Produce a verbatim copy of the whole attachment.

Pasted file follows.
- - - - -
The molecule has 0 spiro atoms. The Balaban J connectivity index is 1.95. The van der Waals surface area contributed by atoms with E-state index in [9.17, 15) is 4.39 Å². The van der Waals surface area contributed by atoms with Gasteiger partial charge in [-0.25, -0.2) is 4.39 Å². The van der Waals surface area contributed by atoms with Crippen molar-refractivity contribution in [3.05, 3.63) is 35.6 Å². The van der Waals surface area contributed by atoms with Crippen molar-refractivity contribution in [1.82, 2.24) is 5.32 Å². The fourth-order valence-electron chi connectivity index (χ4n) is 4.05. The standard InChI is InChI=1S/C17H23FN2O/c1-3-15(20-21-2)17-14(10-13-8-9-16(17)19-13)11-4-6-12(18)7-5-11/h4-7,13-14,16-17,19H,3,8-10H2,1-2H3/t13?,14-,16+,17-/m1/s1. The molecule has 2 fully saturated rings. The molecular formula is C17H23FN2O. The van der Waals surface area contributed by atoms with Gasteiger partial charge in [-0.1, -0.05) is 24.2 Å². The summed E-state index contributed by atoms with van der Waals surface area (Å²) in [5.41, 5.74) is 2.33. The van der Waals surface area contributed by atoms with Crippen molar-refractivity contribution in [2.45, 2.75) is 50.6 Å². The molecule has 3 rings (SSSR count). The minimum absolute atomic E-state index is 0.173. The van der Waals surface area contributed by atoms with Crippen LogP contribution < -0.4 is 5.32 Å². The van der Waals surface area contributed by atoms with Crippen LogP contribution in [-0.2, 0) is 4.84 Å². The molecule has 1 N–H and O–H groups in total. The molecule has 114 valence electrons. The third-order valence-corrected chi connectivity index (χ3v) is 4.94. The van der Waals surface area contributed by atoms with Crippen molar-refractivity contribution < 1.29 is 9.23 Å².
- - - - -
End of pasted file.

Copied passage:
The molecule has 0 spiro atoms. The Balaban J connectivity index is 1.95. The van der Waals surface area contributed by atoms with E-state index in [9.17, 15) is 4.39 Å². The van der Waals surface area contributed by atoms with Gasteiger partial charge in [-0.25, -0.2) is 4.39 Å². The van der Waals surface area contributed by atoms with Crippen molar-refractivity contribution in [3.05, 3.63) is 35.6 Å². The van der Waals surface area contributed by atoms with Crippen molar-refractivity contribution in [1.82, 2.24) is 5.32 Å². The fourth-order valence-electron chi connectivity index (χ4n) is 4.05. The standard InChI is InChI=1S/C17H23FN2O/c1-3-15(20-21-2)17-14(10-13-8-9-16(17)19-13)11-4-6-12(18)7-5-11/h4-7,13-14,16-17,19H,3,8-10H2,1-2H3/t13?,14-,16+,17-/m1/s1. The molecule has 2 fully saturated rings. The molecular formula is C17H23FN2O. The van der Waals surface area contributed by atoms with Gasteiger partial charge in [-0.1, -0.05) is 24.2 Å². The summed E-state index contributed by atoms with van der Waals surface area (Å²) in [5.41, 5.74) is 2.33. The van der Waals surface area contributed by atoms with Crippen molar-refractivity contribution in [2.45, 2.75) is 50.6 Å². The molecule has 3 rings (SSSR count). The minimum absolute atomic E-state index is 0.173. The van der Waals surface area contributed by atoms with Crippen LogP contribution < -0.4 is 5.32 Å². The van der Waals surface area contributed by atoms with Crippen LogP contribution in [-0.2, 0) is 4.84 Å². The molecule has 1 N–H and O–H groups in total. The molecule has 114 valence electrons. The third-order valence-corrected chi connectivity index (χ3v) is 4.94. The van der Waals surface area contributed by atoms with Crippen molar-refractivity contribution < 1.29 is 9.23 Å².